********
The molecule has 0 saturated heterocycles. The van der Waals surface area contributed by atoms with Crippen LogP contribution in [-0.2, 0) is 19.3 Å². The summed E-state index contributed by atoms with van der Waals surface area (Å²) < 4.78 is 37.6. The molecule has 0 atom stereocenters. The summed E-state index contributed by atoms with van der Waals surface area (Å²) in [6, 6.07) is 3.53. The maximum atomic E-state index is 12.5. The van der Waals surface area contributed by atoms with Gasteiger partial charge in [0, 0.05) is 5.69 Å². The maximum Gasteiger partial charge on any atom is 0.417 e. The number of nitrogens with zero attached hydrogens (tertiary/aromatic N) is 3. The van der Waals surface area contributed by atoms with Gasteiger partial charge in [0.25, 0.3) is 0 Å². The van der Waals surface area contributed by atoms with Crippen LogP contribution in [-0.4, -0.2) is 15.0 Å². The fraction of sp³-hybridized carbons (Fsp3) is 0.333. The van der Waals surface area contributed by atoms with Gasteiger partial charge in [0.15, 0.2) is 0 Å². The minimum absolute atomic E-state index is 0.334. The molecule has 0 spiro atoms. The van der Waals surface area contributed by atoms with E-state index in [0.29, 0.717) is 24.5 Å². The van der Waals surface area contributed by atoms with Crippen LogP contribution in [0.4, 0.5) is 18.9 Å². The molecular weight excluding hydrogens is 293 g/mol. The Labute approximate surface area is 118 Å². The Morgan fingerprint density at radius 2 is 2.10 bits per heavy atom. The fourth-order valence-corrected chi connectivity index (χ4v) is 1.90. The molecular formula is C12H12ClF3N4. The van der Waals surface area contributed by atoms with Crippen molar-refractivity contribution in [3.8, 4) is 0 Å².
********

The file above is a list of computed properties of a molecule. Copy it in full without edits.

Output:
The molecule has 0 saturated heterocycles. The van der Waals surface area contributed by atoms with Crippen LogP contribution in [-0.2, 0) is 19.3 Å². The summed E-state index contributed by atoms with van der Waals surface area (Å²) < 4.78 is 37.6. The molecule has 0 atom stereocenters. The summed E-state index contributed by atoms with van der Waals surface area (Å²) in [6, 6.07) is 3.53. The maximum atomic E-state index is 12.5. The van der Waals surface area contributed by atoms with Gasteiger partial charge in [0, 0.05) is 5.69 Å². The maximum Gasteiger partial charge on any atom is 0.417 e. The number of nitrogens with zero attached hydrogens (tertiary/aromatic N) is 3. The van der Waals surface area contributed by atoms with Gasteiger partial charge in [0.25, 0.3) is 0 Å². The van der Waals surface area contributed by atoms with Crippen LogP contribution in [-0.4, -0.2) is 15.0 Å². The fraction of sp³-hybridized carbons (Fsp3) is 0.333. The van der Waals surface area contributed by atoms with Gasteiger partial charge in [0.15, 0.2) is 0 Å². The minimum absolute atomic E-state index is 0.334. The molecule has 0 spiro atoms. The van der Waals surface area contributed by atoms with E-state index in [0.29, 0.717) is 24.5 Å². The van der Waals surface area contributed by atoms with Crippen LogP contribution in [0.4, 0.5) is 18.9 Å². The molecular weight excluding hydrogens is 293 g/mol. The Labute approximate surface area is 118 Å². The Morgan fingerprint density at radius 2 is 2.10 bits per heavy atom. The fourth-order valence-corrected chi connectivity index (χ4v) is 1.90. The molecular formula is C12H12ClF3N4. The van der Waals surface area contributed by atoms with Crippen molar-refractivity contribution in [3.8, 4) is 0 Å².